Dustin X-Ackley What Mariners Need to Throttle Cubs
Dustin Ackley smashed a three-run home run to cap a four-run 5th inning, and Guillermo Quiroz cracked a two-run HR to finish the scoring in the 9th, as the Seattle Mariners drubbed the Cubs 10-3 in Cactus League action at Dwight Patterson Field at HoHoKam Park in cool & sunny Mesa, AZ, this afternoon.
Chris Volstad (acquired from the Marlins in exchange for Carlos Zambrano during the off-season) got the start for the Cubs and looked very good, retiring the first seven men he faced and throwing three innings of one-hit shutout ball (32 pitches – 18 strikes, 2/4 GO/FO). As was the case with Jeff Samardzija yesterday, Volstad had his scheduled two-inning stint extended by an inning after throwing only 17 pitches (combined) through his first two innings.
Kerry Wood followed Volstad to the mound, making his 2012 Cactus League debut. Woody threw a shutout inning, allowing a two-out Justin Smoak double that was rifled down the RF line. KW is always a fan favorite at HoHoKam.
Meanwhile, Alfonso Soriano gave the Cubs a 1-0 lead in the bottom of the 2nd, slugging a lead-off solo HR just to the left of the “Green Monster” Batter’s Eye and off the roof of the CF refreshment stand. Sori has been on fire this week, as he appears be in the midst of one of his patented home run binges. The 36-year old Soriano may be just a one-dimensional player at this stage of his career, but that one dimension is an ability to hit gargantuan home runs.
Cub closer Carlos Marmol took the hill in the 5th, and he had a bad outing. He did rack-up a couple of strikeouts (both swinging), but otherwise he couldn’t even retire the side before having to be relieved. For the day, Marmol allowed four runs on four hits plus an HBP in 2/3 of an inning. Among the hits allowed was a Dustin Ackley three-run HR that landed above & beyond the RF bullpens.
RHP Blake Parker (competing for a RH middle-relief job) relieved Marmol and extinguished the fire in the 5th by striking out Justin Smoak, but the Mariners scored a run off Parker in the 6th on consecutive one-out hits before a “strike-‘em-out/throw-‘em-out” (in concert with catcher Welington Castillo) ended the inning.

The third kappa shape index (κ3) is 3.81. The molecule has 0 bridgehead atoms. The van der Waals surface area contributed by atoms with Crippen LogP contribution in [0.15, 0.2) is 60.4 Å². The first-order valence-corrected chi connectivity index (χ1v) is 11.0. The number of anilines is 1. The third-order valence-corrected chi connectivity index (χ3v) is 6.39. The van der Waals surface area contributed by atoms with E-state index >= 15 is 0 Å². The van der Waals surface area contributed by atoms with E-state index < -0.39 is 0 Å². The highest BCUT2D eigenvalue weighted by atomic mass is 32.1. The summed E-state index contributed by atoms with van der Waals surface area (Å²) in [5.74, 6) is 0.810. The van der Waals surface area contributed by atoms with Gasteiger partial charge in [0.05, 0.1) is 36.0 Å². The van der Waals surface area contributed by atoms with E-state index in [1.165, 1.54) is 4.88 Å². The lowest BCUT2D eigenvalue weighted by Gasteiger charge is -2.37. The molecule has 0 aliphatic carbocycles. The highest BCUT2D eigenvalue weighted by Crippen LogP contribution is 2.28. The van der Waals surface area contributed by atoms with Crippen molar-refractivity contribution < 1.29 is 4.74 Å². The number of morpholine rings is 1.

Down 5-1 going into the bottom of the 6th, the Cubs scored two runs off Seattle RHRP Tom Wilhelmsen to make the score 5-3. Both of the runs were unearned, thanks to a couple of throwing errors, one by Wilhelmsen himself when he overthrew the first-baseman after fielding a strike three pitch that bounced off the catcher’s shin-guard and halfway out to the mound.
LHP Scott Maine did nothing to win the 2nd LH relief job, coming into the game in the top of 7th after the Cubs had scored two in the previous half-inning and promptly giving both runs back. Josh Vitters contributed to the problem with an E-5 throwing error, but the fact is Maine just could not throw strikes. He was all over the place, and ended-up walking the bases loaded and then surrendering a two-run double before getting yanked out of the game with the Cubs down 7-3.
RHP Alberto Cabrera relieved Maine, and although he got the last out in the 7th (leaving two runners stranded), he then gave up three consecutive hits leading off the 8th. 38-year old veteran LHRP Trever Miller came into the game with the bases loaded and nobody out, and did as well as probably could be expected under the circumstances, allowing one of the runners to score on a single, but also inducing a couple of comeback bouncers to the mound (one leading to a 1-2 FC, and the other beginning an inning-ending 1-2-3 DP).